Check Point experts discovered a sophisticated phishing campaign aimed at collecting corporate data and compromising Microsoft Office 365 accounts. To avoid detection, hackers used the servers of well - known organizations such as Oxford University, Adobe and Samsung. 43% of these attacks were targeted at European companies, while the rest were seen in Asia and the Middle East.
According to experts, as part of one of the phishing campaigns, hackers sent their victims emails that contained links to the Adobe server.
"Previously, the server was used by Samsung. This allowed hackers to create the appearance of a legitimate Samsung domain, this increased the confidence of victims. Thus, the victims were redirected to the login credentials page for entering Office 365," said experts.
At the beginning of April 2020, another phishing campaign was recorded, the subject of the letter indicated “Office 365 voicemail”. The email said that to listen to the message, you need to click on the link, but if the victim clicked on the link, they were redirected to a phishing page masquerading as an Office 365 login page. The emails also came from several generated addresses that belonged to real subdomains of different departments of the University of Oxford.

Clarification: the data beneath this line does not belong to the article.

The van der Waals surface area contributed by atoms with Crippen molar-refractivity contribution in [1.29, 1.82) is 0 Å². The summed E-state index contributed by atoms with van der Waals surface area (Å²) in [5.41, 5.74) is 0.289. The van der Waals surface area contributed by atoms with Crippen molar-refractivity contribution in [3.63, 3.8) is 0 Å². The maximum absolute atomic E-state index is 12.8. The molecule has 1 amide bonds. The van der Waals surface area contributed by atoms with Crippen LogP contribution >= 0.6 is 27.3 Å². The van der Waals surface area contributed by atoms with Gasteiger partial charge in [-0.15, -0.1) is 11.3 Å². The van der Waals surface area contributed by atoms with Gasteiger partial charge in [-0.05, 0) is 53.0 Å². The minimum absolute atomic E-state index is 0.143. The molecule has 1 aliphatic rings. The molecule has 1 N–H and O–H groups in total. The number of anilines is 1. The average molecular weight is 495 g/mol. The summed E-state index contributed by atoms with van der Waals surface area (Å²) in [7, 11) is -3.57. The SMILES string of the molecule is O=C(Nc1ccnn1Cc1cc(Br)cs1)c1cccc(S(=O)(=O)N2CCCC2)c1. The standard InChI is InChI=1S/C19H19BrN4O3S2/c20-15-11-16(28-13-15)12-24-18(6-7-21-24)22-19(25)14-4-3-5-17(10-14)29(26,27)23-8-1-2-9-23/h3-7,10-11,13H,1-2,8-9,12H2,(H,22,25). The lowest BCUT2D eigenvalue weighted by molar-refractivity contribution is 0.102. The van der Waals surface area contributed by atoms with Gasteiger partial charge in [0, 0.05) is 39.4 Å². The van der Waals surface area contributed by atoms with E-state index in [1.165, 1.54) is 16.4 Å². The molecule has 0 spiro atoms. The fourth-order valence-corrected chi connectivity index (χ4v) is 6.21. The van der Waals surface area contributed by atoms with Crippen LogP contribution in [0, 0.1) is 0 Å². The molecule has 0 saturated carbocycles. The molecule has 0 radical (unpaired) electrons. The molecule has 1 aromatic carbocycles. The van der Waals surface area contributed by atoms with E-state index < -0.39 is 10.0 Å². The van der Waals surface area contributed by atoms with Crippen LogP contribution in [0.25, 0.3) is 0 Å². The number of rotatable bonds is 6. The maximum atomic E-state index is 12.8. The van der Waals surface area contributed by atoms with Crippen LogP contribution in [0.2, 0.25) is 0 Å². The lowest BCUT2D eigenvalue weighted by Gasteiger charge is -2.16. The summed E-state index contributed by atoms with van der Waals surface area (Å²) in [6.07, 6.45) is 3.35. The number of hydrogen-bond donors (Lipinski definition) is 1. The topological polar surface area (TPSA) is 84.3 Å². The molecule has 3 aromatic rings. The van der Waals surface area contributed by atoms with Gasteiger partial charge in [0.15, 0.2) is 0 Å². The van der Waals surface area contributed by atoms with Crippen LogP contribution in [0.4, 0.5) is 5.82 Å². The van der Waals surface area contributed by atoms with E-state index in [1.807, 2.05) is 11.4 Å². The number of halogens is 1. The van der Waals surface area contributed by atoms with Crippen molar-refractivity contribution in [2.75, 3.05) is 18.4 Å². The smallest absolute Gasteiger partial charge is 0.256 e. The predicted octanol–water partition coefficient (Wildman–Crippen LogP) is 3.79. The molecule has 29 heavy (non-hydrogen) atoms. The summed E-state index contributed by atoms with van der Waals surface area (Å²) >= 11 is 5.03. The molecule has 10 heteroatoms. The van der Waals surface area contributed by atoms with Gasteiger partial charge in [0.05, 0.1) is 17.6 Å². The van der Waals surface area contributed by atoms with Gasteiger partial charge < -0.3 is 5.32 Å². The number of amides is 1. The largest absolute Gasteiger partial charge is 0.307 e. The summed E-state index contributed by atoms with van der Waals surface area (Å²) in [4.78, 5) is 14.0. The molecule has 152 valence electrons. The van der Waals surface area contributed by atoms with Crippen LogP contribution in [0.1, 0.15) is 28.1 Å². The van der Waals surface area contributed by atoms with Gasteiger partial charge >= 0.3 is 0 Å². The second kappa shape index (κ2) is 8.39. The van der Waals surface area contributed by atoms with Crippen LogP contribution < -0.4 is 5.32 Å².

"Access to corporate email can give hackers unlimited access to all the company's operations: transactions, financial reports, sending emails inside the company from a reliable source, passwords, and even addresses of the company's cloud assets. To carry out the attack, the hacker was able to access the servers of Samsung and Oxford, which means that he understood their internal workings, this allowed him to remain unnoticed," said Lotem Finkelstin, a leading expert in threat analysis at Check Point.
Check Point informed the University of Oxford, Adobe, and Samsung of its findings.
Experts advise Office 365 users to use different passwords for the cloud app, this can protect accounts if one of them is hacked. In addition, it is recommended to use security solutions for mail and for clouds and not enter credentials when clicking on suspicious links.